Gr 3-6–The Tiger Emperor is conscripting all the men of the mountain villages to build the Vast Wall surrounding the kingdom. But when they reach Pinmei’s village, they also take her grandmother, the Storyteller. In order to save her, Pinmei and her friend Yishan embark on a voyage to find the Luminous Stone That Lights the Night—the only thing the Emperor will trade for a prisoner’s freedom. From the top of Never-Ending Mountain to the City of Bright Moonlight to the bottom of the sea and back, their journey brings readers to familiar characters and settings as well as new ones. Combining the epic quest of Where the Mountain Meets the Moon and the tight, cyclical plotting of Starry River of the Sky, this is the strongest addition yet, binding the previous volumes together even more closely. As in the earlier companion novels, stories inspired by Chinese folktales are frequently interspersed, giving astute readers critical background information and clues and letting them see the future of their favorite characters, as many stories gain additional chapters. The framing narrative is bleaker and darker, and greater emphasis is placed on the importance and role of stories and storytellers. Lin’s vibrant chapter decorations and full-color, full-page paintings add to the work’s beauty. VERDICT A stunning addition to a deservedly beloved set of novels; recommended for all middle grade collections.–Jennifer Rothschild, Arlington County Public Libraries, VA

JASON REYNOLDS, GHOST (S. & S./ATHENEUM)

ghostredstarREYNOLDS, Jason. Ghost. 192p. (Track: Bk. 1). S. & S./Atheneum. Aug. 2016. Tr $16.99. ISBN 9781481450157.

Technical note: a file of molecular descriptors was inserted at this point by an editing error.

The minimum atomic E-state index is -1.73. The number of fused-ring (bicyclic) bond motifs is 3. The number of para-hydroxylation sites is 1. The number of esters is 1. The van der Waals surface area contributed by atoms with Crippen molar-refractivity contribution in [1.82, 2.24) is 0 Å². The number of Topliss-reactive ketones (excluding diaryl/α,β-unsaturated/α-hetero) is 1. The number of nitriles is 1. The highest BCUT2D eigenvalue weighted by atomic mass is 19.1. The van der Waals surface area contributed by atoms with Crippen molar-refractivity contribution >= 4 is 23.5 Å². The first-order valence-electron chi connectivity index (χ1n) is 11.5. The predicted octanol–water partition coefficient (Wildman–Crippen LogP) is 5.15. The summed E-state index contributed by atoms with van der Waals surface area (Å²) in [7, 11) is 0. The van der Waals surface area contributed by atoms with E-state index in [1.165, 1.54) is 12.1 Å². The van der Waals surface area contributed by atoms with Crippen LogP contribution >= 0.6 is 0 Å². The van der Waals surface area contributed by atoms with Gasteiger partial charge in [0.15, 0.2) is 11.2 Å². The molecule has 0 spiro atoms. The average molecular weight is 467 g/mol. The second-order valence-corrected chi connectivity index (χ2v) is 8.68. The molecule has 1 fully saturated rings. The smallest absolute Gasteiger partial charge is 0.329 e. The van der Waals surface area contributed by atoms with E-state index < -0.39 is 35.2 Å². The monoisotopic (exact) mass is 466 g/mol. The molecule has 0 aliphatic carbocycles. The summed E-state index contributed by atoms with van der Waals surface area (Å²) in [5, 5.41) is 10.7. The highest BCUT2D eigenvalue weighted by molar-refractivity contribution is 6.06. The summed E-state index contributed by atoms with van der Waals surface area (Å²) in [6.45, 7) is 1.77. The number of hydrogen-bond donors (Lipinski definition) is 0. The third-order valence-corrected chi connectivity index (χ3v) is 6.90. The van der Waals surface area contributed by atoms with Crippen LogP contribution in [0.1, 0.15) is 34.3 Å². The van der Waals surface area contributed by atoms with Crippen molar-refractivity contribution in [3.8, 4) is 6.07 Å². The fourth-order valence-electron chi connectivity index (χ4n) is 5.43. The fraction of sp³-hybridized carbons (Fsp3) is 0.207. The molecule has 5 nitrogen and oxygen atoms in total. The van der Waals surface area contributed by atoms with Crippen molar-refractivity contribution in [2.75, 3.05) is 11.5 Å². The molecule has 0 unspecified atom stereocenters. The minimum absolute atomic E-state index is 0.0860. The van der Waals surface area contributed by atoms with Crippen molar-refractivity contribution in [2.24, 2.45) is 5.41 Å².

Gr 5-9–Castle “Ghost” Crenshaw lives with his single mother; his father is serving time in prison after firing a gun at Ghost and his mom three years ago—and Ghost has been running ever since. While running one day, he stops to watch a track practice and decides to crash the race. Impressed, the coach offers him a position on the team. His mom reluctantly agrees to let him join as long as he can behave himself and stay out of trouble in school. This is a struggle for the impulsive Ghost, but with Coach’s help, he learns the advantages of diligent practice and teamwork. Reynolds paints a realistic picture of a boy who needs the support of his community to channel his talent and energy. Supporting adult characters, like shop owner Mr. Charles and Coach, are positive, nuanced, and well-developed. The diverse team members are dealing with their own struggles, which will be explored in three future installments. The consequences for Ghost’s misbehavior are somewhat inconsistent, but the detailed and informative descriptions of running and training with an elite track team more than make up for this. VERDICT The focus on track athletics—a subject sorely lacking in the middle grade space—combined with the quality of Reynolds’s characters and prose, makes this an essential purchase.–Karen Yingling, Blendon Middle School, Westerville, OH

NICOLA YOON, THE SUN IS ALSO A STAR (DELACORTE)

yoon-thesunisasloastar-cvYOON, Nicola. The Sun Is Also a Star. 384p. ebook available. Delacorte. Nov. 2016. Tr $18.99. ISBN 9780553496680. POP

Gr 8 Up–It is Natasha’s last day in New York City, where she has lived for 10 years. Her family, living as undocumented immigrants in a small Brooklyn apartment, are being deported to Jamaica after her father’s arrest for drunk driving. Natasha is scouring the city for a chance to stay in the United States legally. She wants the normal teen existence of her peers. Meanwhile, poetic Daniel is on his way to an interview as part of his application process to Yale. He is under great pressure to get in because his parents (who emigrated from South Korea) are adamant that he become a doctor. Events slowly conspire to bring the two leads together. When Daniel and Natasha finally meet, he falls in love immediately and convinces her to join him for the day. They tell their stories in alternating chapters. Additional voices are integrated into the book as characters interact with them. Both relatable and profound, the bittersweet ending conveys a sense of hopefulness that will resonate with teens.VERDICT This wistful love story will be adored by fans of Rainbow Rowell’s Eleanor & Park and by those who enjoyed the unique narrative structure of A.S. King’s Please Ignore Vera Dietz.–Kristin Anderson, Columbus Metropolitan Library System, OH